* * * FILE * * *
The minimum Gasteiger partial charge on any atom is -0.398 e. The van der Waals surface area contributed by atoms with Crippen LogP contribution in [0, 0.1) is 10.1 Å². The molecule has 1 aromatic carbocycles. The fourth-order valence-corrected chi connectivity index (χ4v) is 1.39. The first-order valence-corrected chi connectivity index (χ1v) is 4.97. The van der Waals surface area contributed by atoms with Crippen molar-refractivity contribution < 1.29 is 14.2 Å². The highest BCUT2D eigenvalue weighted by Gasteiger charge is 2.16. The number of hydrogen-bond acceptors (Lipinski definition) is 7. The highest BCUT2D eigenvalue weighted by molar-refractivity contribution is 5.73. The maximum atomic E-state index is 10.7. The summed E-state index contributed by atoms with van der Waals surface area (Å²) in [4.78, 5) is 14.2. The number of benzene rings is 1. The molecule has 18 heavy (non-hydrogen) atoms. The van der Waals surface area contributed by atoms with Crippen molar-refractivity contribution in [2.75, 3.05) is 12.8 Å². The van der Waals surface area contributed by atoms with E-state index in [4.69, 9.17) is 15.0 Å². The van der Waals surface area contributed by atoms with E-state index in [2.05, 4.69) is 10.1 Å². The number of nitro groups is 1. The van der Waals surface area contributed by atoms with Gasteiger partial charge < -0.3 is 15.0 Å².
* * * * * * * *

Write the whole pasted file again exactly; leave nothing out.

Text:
The minimum Gasteiger partial charge on any atom is -0.398 e. The van der Waals surface area contributed by atoms with Crippen LogP contribution in [0, 0.1) is 10.1 Å². The molecule has 1 aromatic carbocycles. The fourth-order valence-corrected chi connectivity index (χ4v) is 1.39. The first-order valence-corrected chi connectivity index (χ1v) is 4.97. The van der Waals surface area contributed by atoms with Crippen molar-refractivity contribution < 1.29 is 14.2 Å². The highest BCUT2D eigenvalue weighted by Gasteiger charge is 2.16. The number of hydrogen-bond acceptors (Lipinski definition) is 7. The highest BCUT2D eigenvalue weighted by molar-refractivity contribution is 5.73. The maximum atomic E-state index is 10.7. The summed E-state index contributed by atoms with van der Waals surface area (Å²) in [4.78, 5) is 14.2. The number of benzene rings is 1. The molecule has 18 heavy (non-hydrogen) atoms. The van der Waals surface area contributed by atoms with Crippen molar-refractivity contribution in [2.75, 3.05) is 12.8 Å². The van der Waals surface area contributed by atoms with E-state index in [4.69, 9.17) is 15.0 Å². The van der Waals surface area contributed by atoms with E-state index in [2.05, 4.69) is 10.1 Å². The number of nitro groups is 1. The van der Waals surface area contributed by atoms with Gasteiger partial charge < -0.3 is 15.0 Å².